Three Inventories Every Church Member Should Take

Christians are not religious robots.  God provides us with free wills, personalities, and idiosyncrasies that compliment our human experiences.  By the same token, Christians’ common love for God, His church, and humanity don’t exempt us from dealing with bias and preferences that are amoral.  We not only have a heart for God, we also have a heart: we have feelings, experience uncertainty, etc.
 
Regardless of how church leaders view members’ roles, every member should take and share results of three types of inventories: personality, learner, and spirited giftedness.  The first two are applicable for both believers and nonbelievers whereas the third is only applicable for believers.
 
Personality Inventory

As the name implies, a personality inventory involves a series of questions or statements that reveal your character traits.  It answers the essential question of “Who are you?”  This is not an existential question but one reflecting your range of emotional responses and interactions with others.  There are a number of personality inventories descriptors such as introverted, extroverted, aggressive, passive, thinker, feeler, etc.

 
Learner Inventory
A learner inventory reveals how you receive, evaluate, and disseminate information.  It answers the essential question of “How do you?”  Categories of learner inventories include visual, auditory, and kinesthetic.  
 
Spiritual Giftedness Inventory
Unlike the previous two inventories focusing on the common experiences of humanity, the spiritual giftedness inventory only applies to believers.  This might seem very sanctimonious and restrictive. You’re right. It is. I’ll explain why after mentioning characteristics of this inventory.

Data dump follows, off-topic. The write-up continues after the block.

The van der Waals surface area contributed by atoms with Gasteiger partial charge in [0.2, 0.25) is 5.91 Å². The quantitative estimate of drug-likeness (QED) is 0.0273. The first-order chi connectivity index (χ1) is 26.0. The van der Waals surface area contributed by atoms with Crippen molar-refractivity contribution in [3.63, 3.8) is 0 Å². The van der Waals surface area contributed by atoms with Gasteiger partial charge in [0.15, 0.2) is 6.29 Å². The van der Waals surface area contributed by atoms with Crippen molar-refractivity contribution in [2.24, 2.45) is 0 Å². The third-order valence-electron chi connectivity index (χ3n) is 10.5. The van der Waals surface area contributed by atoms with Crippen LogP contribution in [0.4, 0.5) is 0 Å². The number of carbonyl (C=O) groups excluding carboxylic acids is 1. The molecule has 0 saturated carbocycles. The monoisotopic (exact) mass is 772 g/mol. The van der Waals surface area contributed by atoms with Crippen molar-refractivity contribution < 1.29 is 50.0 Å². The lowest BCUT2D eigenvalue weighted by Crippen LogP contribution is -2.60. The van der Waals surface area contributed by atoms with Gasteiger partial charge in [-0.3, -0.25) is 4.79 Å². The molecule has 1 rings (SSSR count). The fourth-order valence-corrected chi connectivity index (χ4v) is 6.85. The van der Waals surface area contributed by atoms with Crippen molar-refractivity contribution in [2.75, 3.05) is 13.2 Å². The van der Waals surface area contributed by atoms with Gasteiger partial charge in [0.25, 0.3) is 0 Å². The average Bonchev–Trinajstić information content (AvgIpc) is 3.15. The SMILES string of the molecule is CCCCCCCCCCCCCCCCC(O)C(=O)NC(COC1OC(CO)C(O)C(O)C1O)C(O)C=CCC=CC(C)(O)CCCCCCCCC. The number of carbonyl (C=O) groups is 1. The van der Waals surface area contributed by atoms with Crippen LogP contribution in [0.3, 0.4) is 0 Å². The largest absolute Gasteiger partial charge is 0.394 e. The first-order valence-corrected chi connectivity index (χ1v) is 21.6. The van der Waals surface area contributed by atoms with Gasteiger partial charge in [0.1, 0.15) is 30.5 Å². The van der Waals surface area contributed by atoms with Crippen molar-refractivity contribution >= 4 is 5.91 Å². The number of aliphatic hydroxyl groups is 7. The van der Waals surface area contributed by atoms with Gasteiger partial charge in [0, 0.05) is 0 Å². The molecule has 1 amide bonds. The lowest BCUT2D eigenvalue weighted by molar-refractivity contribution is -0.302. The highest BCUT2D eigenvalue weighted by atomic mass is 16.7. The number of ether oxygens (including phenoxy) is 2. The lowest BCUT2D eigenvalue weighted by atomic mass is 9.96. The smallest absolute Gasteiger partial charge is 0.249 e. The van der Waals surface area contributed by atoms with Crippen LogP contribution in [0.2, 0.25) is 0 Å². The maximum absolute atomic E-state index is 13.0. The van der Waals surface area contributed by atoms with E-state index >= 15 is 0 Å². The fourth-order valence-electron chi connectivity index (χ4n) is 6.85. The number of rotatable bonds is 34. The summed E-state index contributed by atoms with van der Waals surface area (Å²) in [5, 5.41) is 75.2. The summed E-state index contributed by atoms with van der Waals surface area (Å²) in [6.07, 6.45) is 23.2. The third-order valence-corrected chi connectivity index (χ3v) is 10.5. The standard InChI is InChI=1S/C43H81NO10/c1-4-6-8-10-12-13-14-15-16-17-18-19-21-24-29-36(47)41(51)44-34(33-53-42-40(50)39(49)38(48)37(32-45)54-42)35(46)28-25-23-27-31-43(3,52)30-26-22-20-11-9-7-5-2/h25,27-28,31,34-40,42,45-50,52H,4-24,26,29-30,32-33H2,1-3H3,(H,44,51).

A spiritual giftedness inventory reveals the source and reasons for your spiritual vocation.  It answers the essential question of “Whose are you?” Popular categories of spiritual giftedness inventories include shepherd, teacher, administrator, helper, and giver. 
 
Talents vs. Gifts

Allow me to clarify my earlier statement about Christians’ exclusivity regarding spiritual giftedness by citing two examples.  In one case, a sportscaster declares “This player is one of the most gifted athletes I’ve ever seen.” In another case, during an awards acceptance speech about his song glamorizing drug abuse and sexual promiscuity, a rapper declares “I’d like to thank God for willing this award.”  

 
I argue that both the player and rapper are talented based on their athletic and musical abilities but the rapper is definitely not a Christian (unless you believe that God delights in the words and cosigns sinful behavior mentioned in the lyrics). 
 
Both examples lead to two reasonable conclusions:  God provides everyone with general talents/abilities that are amoral,–i.e. athleticism and singing– based on His sovereign will and God provides spiritual gifts to Christians for His glory and the edification of the church (1 Corinthians 7:7, Ephesians 4:11-13, Romans 12:6-8).
 
Why Inventories?
Why administer inventories in churches?  First, they help us better understand ourselvesAfter taking several learner inventories for instance, I discovered that I tend to learn better with visuals but tend to share information verbally.  Consequently, I make deliberate decisions that help me compensate for these learning styles when teaching my high school students or when interacting with church leaders.
 
Second, inventories help us better understand others.  I know several Christian church leaders whose spiritual giftedness descriptors include “shepherding” which helped me understand their patient and sometimes painstaking demeanor when breaking down difficult doctrines such as justification by faith.
 

Third, these inventories help us better understand God.  2 Timothy 3:16-17 reads “All Scripture is inspired by God and profitable for teaching, for reproof, for correction, for training in righteousness; so that the man of God may be adequate, equipped for every good work.”  Through the Holy Spirit, God permitted writers to incorporate their personality, experiences, and writing styles without compromising the Gospel message.  In much the same way, God delights when His church identifies, embraces, and sometimes compensates for our personality, learning, and spiritual giftedness traits–all for His good and His glory.


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